The reader is guided through each of England’s last seven World Cup tournaments, from the high watermark of finalists in 1992 to the group stage exit debacle of 2015. What stands out is not how England have ever lacked the forward-thinking players required to compete in an ever evolving one-day game, but how often selectors lost their nerve and dropped them. A whole chapter is devoted to the short 14-month captaincy stint of Adam Hollioake, but necessarily so given how his success then ditching is emblematic of England’s sheepish attitude to ODIs. Having won the 1997 Sharjah tournament, beating a star-studded, Sachin Tendulkar-led India along the way, Hollioake and his innovative strategies were out of a job six months before the 1999 World Cup. England had once again stared progress square in the eye, only to run away screaming.
The book also skillfully places England’s private struggles within the context of the game’s broader issues, with India’s influence on the ODI format looming very large (including the nugget factoid that “the antecedents of limited overs can be found in the Indian province of Kerala in the 1950s”). Inevitably there is much discussion of the impact of the Indian Premier League and the England and Wales Cricket Board’s (ECB) failure to adapt to this brave new world of franchises and player purse power, and how their need to play catch-up with Lalit Modi led them into the sordid arms of Allen Stanford:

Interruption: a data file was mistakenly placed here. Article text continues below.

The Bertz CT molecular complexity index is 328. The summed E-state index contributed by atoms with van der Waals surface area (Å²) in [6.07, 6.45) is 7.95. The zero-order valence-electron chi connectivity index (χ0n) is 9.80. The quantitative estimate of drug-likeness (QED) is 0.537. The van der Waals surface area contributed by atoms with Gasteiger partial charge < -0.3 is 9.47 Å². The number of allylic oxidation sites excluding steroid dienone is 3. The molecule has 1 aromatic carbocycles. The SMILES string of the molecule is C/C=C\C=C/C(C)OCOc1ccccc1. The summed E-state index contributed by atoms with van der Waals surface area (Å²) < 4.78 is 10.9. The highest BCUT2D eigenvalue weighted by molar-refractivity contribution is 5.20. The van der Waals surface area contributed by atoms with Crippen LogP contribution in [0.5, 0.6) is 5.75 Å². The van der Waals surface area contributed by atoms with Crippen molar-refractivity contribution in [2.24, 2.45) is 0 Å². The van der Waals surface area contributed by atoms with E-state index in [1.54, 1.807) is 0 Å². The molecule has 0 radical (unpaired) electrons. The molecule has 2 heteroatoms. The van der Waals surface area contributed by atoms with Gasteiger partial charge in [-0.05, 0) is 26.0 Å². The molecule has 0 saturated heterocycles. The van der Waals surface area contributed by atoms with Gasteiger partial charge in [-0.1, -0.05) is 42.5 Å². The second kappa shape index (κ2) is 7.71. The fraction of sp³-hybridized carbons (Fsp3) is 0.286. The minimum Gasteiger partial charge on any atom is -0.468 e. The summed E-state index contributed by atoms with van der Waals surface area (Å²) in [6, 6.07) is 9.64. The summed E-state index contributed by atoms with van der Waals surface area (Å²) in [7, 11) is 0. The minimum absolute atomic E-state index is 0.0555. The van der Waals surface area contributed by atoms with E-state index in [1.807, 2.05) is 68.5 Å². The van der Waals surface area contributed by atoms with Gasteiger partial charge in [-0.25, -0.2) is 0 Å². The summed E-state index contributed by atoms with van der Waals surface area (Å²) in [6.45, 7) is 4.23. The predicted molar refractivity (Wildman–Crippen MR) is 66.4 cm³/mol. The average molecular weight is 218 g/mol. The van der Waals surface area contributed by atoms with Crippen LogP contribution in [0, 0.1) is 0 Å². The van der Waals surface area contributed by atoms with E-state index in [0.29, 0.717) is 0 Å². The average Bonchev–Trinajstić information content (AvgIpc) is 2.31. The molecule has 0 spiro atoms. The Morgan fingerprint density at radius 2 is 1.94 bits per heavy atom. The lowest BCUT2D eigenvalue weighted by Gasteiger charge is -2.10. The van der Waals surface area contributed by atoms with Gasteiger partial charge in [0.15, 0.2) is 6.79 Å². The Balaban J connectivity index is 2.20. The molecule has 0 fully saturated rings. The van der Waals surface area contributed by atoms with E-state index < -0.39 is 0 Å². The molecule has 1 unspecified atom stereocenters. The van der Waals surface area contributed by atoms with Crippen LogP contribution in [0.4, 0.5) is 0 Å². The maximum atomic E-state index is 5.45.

“As it became increasingly apparent that the cash-rich and superstar-packed IPL would be a massive success, England realised they were losing ground. The BCCI, Cricket Australia and Cricket South Africa had created a T20 Champions League that had secured a $900 million TV rights deal. England were allowed to send a side along, but they got no share of the profits. The T20 cash cow was being milked by someone else and the ECB couldn’t let that continue. Having decided not to deal with Modi and the IPL, the ECB needed to find a replacement and Stanford was the prime candidate.”